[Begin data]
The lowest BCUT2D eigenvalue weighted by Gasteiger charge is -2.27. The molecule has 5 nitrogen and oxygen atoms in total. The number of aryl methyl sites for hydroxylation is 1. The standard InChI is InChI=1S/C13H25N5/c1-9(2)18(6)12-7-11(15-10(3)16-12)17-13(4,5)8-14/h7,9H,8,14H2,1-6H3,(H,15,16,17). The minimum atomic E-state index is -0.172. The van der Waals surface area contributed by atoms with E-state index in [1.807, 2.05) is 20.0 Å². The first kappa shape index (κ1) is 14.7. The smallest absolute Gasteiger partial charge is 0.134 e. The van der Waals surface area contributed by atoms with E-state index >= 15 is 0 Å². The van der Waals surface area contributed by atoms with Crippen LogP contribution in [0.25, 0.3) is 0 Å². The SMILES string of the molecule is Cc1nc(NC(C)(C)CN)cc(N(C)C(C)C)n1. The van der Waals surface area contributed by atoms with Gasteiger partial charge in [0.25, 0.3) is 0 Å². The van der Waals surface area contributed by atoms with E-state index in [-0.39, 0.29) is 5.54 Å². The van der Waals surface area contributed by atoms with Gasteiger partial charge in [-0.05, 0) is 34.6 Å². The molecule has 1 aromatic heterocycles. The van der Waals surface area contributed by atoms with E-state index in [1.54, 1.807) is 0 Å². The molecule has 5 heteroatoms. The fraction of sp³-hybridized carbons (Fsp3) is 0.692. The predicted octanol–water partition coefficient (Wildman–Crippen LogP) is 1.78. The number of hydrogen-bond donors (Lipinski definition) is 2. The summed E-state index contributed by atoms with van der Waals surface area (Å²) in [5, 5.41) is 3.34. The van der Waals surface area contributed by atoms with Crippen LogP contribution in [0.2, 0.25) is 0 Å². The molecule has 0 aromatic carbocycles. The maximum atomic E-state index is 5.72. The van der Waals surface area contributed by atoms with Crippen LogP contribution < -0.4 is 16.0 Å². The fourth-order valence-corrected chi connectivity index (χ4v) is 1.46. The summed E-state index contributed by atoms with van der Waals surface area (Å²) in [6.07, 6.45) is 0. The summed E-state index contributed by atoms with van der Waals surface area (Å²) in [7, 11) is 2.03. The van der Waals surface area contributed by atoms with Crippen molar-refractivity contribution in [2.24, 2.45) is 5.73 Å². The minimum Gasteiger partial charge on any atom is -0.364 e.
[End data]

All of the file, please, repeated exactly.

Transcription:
The lowest BCUT2D eigenvalue weighted by Gasteiger charge is -2.27. The molecule has 5 nitrogen and oxygen atoms in total. The number of aryl methyl sites for hydroxylation is 1. The standard InChI is InChI=1S/C13H25N5/c1-9(2)18(6)12-7-11(15-10(3)16-12)17-13(4,5)8-14/h7,9H,8,14H2,1-6H3,(H,15,16,17). The minimum atomic E-state index is -0.172. The van der Waals surface area contributed by atoms with E-state index in [1.807, 2.05) is 20.0 Å². The first kappa shape index (κ1) is 14.7. The smallest absolute Gasteiger partial charge is 0.134 e. The van der Waals surface area contributed by atoms with E-state index >= 15 is 0 Å². The van der Waals surface area contributed by atoms with Crippen LogP contribution in [0.25, 0.3) is 0 Å². The SMILES string of the molecule is Cc1nc(NC(C)(C)CN)cc(N(C)C(C)C)n1. The van der Waals surface area contributed by atoms with Gasteiger partial charge in [0.25, 0.3) is 0 Å². The van der Waals surface area contributed by atoms with E-state index in [-0.39, 0.29) is 5.54 Å². The van der Waals surface area contributed by atoms with Gasteiger partial charge in [-0.05, 0) is 34.6 Å². The molecule has 1 aromatic heterocycles. The van der Waals surface area contributed by atoms with E-state index in [1.54, 1.807) is 0 Å². The molecule has 5 heteroatoms. The fraction of sp³-hybridized carbons (Fsp3) is 0.692. The predicted octanol–water partition coefficient (Wildman–Crippen LogP) is 1.78. The number of hydrogen-bond donors (Lipinski definition) is 2. The summed E-state index contributed by atoms with van der Waals surface area (Å²) in [5, 5.41) is 3.34. The van der Waals surface area contributed by atoms with Crippen LogP contribution in [0.2, 0.25) is 0 Å². The molecule has 0 aromatic carbocycles. The maximum atomic E-state index is 5.72. The van der Waals surface area contributed by atoms with Crippen LogP contribution < -0.4 is 16.0 Å². The fourth-order valence-corrected chi connectivity index (χ4v) is 1.46. The summed E-state index contributed by atoms with van der Waals surface area (Å²) in [6.07, 6.45) is 0. The summed E-state index contributed by atoms with van der Waals surface area (Å²) in [7, 11) is 2.03. The van der Waals surface area contributed by atoms with Crippen molar-refractivity contribution in [2.24, 2.45) is 5.73 Å². The minimum Gasteiger partial charge on any atom is -0.364 e.